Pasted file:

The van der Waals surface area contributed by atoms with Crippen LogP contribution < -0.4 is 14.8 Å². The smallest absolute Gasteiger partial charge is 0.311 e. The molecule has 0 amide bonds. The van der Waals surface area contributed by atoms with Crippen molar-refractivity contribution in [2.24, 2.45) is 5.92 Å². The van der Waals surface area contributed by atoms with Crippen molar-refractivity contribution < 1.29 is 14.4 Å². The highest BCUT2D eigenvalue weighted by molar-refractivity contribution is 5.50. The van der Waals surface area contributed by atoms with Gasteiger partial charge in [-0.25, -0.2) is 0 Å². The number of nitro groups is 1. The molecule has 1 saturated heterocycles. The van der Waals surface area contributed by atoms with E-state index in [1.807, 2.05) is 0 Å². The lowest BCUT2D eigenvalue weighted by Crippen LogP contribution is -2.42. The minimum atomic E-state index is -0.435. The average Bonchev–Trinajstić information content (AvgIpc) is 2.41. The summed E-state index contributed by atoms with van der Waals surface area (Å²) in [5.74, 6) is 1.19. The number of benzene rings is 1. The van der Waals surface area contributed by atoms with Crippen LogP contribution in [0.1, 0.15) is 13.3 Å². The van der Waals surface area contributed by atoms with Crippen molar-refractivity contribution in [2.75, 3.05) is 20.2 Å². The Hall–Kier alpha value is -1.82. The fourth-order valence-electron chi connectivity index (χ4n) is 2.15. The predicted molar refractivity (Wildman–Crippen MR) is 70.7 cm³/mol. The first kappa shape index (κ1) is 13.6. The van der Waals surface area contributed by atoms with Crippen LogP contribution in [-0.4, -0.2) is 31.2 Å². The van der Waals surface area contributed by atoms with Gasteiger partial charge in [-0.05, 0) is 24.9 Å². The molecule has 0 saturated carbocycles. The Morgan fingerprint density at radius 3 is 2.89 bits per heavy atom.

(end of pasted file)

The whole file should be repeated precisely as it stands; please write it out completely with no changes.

The van der Waals surface area contributed by atoms with Crippen LogP contribution < -0.4 is 14.8 Å². The smallest absolute Gasteiger partial charge is 0.311 e. The molecule has 0 amide bonds. The van der Waals surface area contributed by atoms with Crippen molar-refractivity contribution in [2.24, 2.45) is 5.92 Å². The van der Waals surface area contributed by atoms with Crippen molar-refractivity contribution < 1.29 is 14.4 Å². The highest BCUT2D eigenvalue weighted by molar-refractivity contribution is 5.50. The van der Waals surface area contributed by atoms with Gasteiger partial charge in [-0.25, -0.2) is 0 Å². The number of nitro groups is 1. The molecule has 1 saturated heterocycles. The van der Waals surface area contributed by atoms with E-state index in [1.807, 2.05) is 0 Å². The lowest BCUT2D eigenvalue weighted by Crippen LogP contribution is -2.42. The minimum atomic E-state index is -0.435. The average Bonchev–Trinajstić information content (AvgIpc) is 2.41. The summed E-state index contributed by atoms with van der Waals surface area (Å²) in [5.74, 6) is 1.19. The number of benzene rings is 1. The van der Waals surface area contributed by atoms with Crippen LogP contribution in [0.1, 0.15) is 13.3 Å². The van der Waals surface area contributed by atoms with Crippen molar-refractivity contribution in [2.75, 3.05) is 20.2 Å². The Hall–Kier alpha value is -1.82. The fourth-order valence-electron chi connectivity index (χ4n) is 2.15. The predicted molar refractivity (Wildman–Crippen MR) is 70.7 cm³/mol. The first kappa shape index (κ1) is 13.6. The van der Waals surface area contributed by atoms with Crippen LogP contribution in [-0.4, -0.2) is 31.2 Å². The van der Waals surface area contributed by atoms with Gasteiger partial charge in [-0.05, 0) is 24.9 Å². The molecule has 0 saturated carbocycles. The Morgan fingerprint density at radius 3 is 2.89 bits per heavy atom.